Sermon, Feb. 11

Let us pray in silence.


The company of prophets who were in Bethel came out to Elisha, and said to him, Do you know that today the LORD will take your master away from you? And Elisha said, Yes, I know; keep silent.

Keep silent.  Another translation says: Hush you.

Why does Elisha hush the other prophets? It seems that Elijah wants to spare Elisha the pain of witnessing his departure, but Elisha is not leaving his side. He hushes the other prophets because they threaten the careful loving lie that Elijah and Elisha are telling each other, on this fateful day: that Elijah is just going on a little errand to Jericho, and Elisha is just coming along for company.

But Elisha also hushes the other prophets because even though they see the truth of the situation, they don’t know what they’re talking about. They don’t understand the weight of the moment. They think they understand; Elijah is famous, one of the greatest prophets of Israel, who challenged kings in the name of God. His loss is significant for everyone. But it’s especially significant for Elisha, for whom Elijah is more than a prophet; for whom he is master, friend, and father figure. With their questions, the prophets of Jericho and Bethel are intruding on heartbreaking and holy ground. They are like every bystander a step or two outside the situation, who only thinks they’re being helpful. I KNOW, says Elisha. Keep silent. Hush you.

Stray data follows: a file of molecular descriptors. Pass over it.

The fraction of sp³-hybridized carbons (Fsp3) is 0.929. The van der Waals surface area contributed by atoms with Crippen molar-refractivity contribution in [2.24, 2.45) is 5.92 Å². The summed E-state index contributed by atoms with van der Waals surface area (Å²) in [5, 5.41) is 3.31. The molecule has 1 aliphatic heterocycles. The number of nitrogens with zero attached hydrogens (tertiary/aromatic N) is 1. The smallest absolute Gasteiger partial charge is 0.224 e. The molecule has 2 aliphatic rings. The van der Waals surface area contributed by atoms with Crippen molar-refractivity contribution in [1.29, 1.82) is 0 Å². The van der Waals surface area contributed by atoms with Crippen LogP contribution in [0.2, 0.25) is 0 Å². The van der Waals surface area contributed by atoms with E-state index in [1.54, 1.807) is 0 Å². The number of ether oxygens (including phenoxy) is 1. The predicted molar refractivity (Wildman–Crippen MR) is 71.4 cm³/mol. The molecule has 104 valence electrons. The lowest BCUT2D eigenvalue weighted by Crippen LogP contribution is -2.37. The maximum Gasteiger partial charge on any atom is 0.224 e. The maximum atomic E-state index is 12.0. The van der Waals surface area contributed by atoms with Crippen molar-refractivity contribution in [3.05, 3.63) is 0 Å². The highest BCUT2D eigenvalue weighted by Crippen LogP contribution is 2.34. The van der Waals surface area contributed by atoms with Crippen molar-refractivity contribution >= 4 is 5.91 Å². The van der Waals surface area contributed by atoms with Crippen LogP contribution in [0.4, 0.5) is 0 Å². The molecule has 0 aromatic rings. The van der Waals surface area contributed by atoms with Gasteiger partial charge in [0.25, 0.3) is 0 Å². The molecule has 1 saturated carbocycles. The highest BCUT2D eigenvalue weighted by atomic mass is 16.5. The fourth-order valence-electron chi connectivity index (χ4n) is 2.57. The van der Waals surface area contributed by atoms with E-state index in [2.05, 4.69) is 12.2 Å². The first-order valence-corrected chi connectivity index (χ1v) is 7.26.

The Gospel of the day, the story of Jesus’ transfiguration on the mountaintop, contains an admonition to silence too: “As they were coming down the mountain, he ordered them to tell no one about what they had seen, until after the Son of Man had risen from the dead.”

This call to silence is in keeping with a pattern in the gospel of Mark, which scholars call the Messianic Secret. Jesus often told followers, strangers, even demons, not to talk about him, in all the Gospels but especially in Mark. There are many reasons he might have done so. To avoid being mobbed by people seeking his help. To evade his enemies long enough to complete his work. To let the full meaning of his life and teachings emerge after his death and resurrection, to be understood in light of those events.

But there’s an element of “Hush you!” in today’s Gospel, too. Peter, James and John were confronted with an overwhelming holy vision: their friend and master, transfigured, transformed, ablaze with holy light, conversing with Moses and Elijah, Israel’s greatest prophets. And they were terrified, and they did not know what to say.  They do understand the weight of the moment – and it confounds them. The wise person might, therefore, keep silent. But Peter always has an idea or a plan or a question. He comes up with this idea about building three little houses. It’s so off the mark that Yahweh God, the Father, the Source, speaks into the moment to say: THIS IS MY BELOVED SON; LISTEN TO HIM. Hush you.

I recognize myself in Peter, here and elsewhere. My impulse is always to start figuring out how to wrap words and ideas around something. I come by it honestly – my grandmothers both taught writing. My grandfathers were a professor and a preacher. My father is a professor, my mother is a poet and storyteller. I come from word people. I like words. Most of the time, I know what to do with them. My words have served me well, over the years.